Field- and phage-induced dipolar couplings in a homodimeric DNA quadruplex: relative orientation of G.(C-A) triad and G-tetrad motifs and direct determination of C2 symmetry axis orientation

J Am Chem Soc. 2001 Jan 31;123(4):633-40. doi: 10.1021/ja003379y.


We present a new NMR procedure for determining the three-dimensional fold of C2-symmetric nucleic acid homodimers that relies on long-range orientational constraints derived from the measurement of two independent sets of residual dipolar couplings under two alignment conditions. The application is demonstrated on an (15)N/(13)C-enriched deoxyoligonucleotide sequence, d(G-G-G-T-T-C-A-G-G), shown previously to dimerize into a quadruplex in solution and form a pair of G.(C-A) triads and G-G-G-G tetrads (G-tetrad) motifs. One-bond (1)H-(15)N ((1)D(NH)) and (1)H-(13)C ((1)D(CH)) residual dipolar couplings have been measured between nuclei in the bases of these motifs using bacteriophage as an ordering medium, and under direct magnetic field alignment (800 MHz). By combining the two dipolar data sets in an order matrix analysis, the orientation of the G.(C-A) triad relative to the G-tetrad within a contiguous monomeric unit can directly be determined, even in the presence of interstrand/intrastrand NOE ambiguity. We further demonstrate that the orientation of the C2-axis of molecular symmetry in the homodimer relative to the G.(C-A) triad and G-tetrad motifs can unambiguously be determined using the two sets of independent dipolar coupling measurements. The three-dimensional fold of the homodimer determined using this procedure is very regular and in excellent agreement with a previously determined high-resolution NOE-based NMR structure, where interstrand/intrastrand NOEs were treated as ambiguous and where noncrystallographic symmetry constraints were implicitly imposed during the structure calculation.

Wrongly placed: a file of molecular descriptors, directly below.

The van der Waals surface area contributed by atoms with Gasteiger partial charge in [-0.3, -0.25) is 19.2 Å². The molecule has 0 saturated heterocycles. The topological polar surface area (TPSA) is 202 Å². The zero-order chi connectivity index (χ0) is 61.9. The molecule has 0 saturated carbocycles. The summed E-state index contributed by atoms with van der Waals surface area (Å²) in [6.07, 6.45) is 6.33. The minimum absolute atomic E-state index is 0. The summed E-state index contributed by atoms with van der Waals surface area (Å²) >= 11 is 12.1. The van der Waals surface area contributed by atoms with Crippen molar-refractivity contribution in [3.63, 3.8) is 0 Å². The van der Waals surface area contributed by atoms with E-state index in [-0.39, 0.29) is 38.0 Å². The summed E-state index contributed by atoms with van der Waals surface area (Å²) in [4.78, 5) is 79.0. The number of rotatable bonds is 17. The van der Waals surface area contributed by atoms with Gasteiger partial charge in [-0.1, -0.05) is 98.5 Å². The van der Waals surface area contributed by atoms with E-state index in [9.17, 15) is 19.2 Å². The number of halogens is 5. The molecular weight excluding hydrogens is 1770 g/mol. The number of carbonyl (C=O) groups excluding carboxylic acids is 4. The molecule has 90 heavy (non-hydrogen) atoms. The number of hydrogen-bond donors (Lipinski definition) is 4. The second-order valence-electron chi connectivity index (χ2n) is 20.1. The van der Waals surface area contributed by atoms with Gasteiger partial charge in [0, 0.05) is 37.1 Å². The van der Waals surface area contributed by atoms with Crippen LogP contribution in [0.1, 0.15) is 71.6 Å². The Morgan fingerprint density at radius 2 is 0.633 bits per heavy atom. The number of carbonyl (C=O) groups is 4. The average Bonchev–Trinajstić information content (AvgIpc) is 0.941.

Publication types

  • Research Support, U.S. Gov't, P.H.S.

MeSH terms

  • Base Pairing
  • DNA / chemistry*
  • G-Quadruplexes
  • Hydrogen Bonding
  • Magnetics
  • Nuclear Magnetic Resonance, Biomolecular*


  • DNA